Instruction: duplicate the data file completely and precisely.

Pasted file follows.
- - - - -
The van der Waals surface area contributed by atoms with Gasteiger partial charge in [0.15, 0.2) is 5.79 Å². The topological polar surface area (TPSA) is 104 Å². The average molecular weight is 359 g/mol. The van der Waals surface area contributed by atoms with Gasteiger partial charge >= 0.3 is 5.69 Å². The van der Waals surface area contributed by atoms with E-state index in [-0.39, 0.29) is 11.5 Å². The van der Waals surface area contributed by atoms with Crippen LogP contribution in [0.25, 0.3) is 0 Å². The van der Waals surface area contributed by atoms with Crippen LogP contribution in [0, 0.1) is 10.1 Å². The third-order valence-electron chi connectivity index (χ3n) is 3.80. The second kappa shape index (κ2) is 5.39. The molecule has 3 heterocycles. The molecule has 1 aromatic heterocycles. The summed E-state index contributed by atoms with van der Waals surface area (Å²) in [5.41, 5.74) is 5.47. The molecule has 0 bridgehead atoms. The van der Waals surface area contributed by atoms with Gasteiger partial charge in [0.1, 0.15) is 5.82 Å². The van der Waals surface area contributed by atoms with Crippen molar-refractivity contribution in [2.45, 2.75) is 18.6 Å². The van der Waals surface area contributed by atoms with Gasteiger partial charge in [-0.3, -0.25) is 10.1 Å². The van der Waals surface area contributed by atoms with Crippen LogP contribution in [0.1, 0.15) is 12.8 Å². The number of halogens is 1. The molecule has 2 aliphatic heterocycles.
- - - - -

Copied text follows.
The van der Waals surface area contributed by atoms with Gasteiger partial charge in [0.15, 0.2) is 5.79 Å². The topological polar surface area (TPSA) is 104 Å². The average molecular weight is 359 g/mol. The van der Waals surface area contributed by atoms with Gasteiger partial charge >= 0.3 is 5.69 Å². The van der Waals surface area contributed by atoms with E-state index in [-0.39, 0.29) is 11.5 Å². The van der Waals surface area contributed by atoms with Crippen LogP contribution in [0.25, 0.3) is 0 Å². The van der Waals surface area contributed by atoms with Crippen LogP contribution in [0, 0.1) is 10.1 Å². The third-order valence-electron chi connectivity index (χ3n) is 3.80. The second kappa shape index (κ2) is 5.39. The molecule has 3 heterocycles. The molecule has 1 aromatic heterocycles. The summed E-state index contributed by atoms with van der Waals surface area (Å²) in [5.41, 5.74) is 5.47. The molecule has 0 bridgehead atoms. The van der Waals surface area contributed by atoms with Gasteiger partial charge in [0.1, 0.15) is 5.82 Å². The van der Waals surface area contributed by atoms with Crippen molar-refractivity contribution in [2.45, 2.75) is 18.6 Å². The van der Waals surface area contributed by atoms with Gasteiger partial charge in [-0.3, -0.25) is 10.1 Å². The van der Waals surface area contributed by atoms with Crippen LogP contribution in [0.1, 0.15) is 12.8 Å². The number of halogens is 1. The molecule has 2 aliphatic heterocycles.